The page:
Across the globe, galleries and museums are filled with universally acclaimed great works of ‘modern art’. You’ll know the names: Picasso, Pollock, Giacometti, Brancusi, Bacon, Freud, Alexander Calder and co. Their pieces can fetch hundreds of millions at auction and private sale. Their artistic styles – surrealism, cubism, expressionism and abstract expressionism – are obsessively studied and imitated. Their dates range from the 1860s to the 1970s, with a particular flourishing of talent in the 1950s and 60s.
But who – if anyone – is going to exert a similar influence over the public imagination in a couple of generations’ time?
Artistic achievement is always easier in retrospect. ‘Contemporary art’ is, inevitably, a much woolier proposition than the neatly labelled movements of previous decades. With a few notable exceptions, both critics and the public need time to give them the perspective, and proof of longevity, that declares a true masterpiece.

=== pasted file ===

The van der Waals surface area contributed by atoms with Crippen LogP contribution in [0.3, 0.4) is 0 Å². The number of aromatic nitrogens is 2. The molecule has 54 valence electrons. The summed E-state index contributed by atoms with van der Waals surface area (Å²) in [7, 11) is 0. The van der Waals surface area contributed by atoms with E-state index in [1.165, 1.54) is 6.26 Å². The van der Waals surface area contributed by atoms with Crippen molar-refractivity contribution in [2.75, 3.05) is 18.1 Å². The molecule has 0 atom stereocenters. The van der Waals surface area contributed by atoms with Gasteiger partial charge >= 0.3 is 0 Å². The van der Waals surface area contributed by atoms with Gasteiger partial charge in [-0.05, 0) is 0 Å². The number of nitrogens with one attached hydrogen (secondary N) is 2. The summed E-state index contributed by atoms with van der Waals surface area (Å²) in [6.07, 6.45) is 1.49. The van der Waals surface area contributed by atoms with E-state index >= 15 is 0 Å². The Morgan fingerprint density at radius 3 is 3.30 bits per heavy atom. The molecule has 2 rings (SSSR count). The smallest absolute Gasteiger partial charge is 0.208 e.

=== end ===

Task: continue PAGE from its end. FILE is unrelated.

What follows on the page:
But it is possible to sniff out a potential new honour roll. By examining currently active artists in terms of ambition, critical reception and market prices, we can get some hints about who looks set to stand the test of time. Here are eight who might well make it into the art history books for years to come…
1. Zeng Fanzhi, born 1964 in Wuhan, China
2. Yukimasa Ida, born 1990 in Tottori, Japan
3. Adrian Ghenie, born 1977 in Baia Mare, Romania
4. Nathanial Mary Quinn, born 1977 in Chicago, USA
5. Jenny Saville, born 1970 in Cambridge, UK
6. Osgemeos, born 1974 in Sao Paulo, Brazil
7. RETNA, aka Marquis Lewis born in 1979, Los Angeles
8. Ornela Gjoci, born 1996 in Tirana, Albania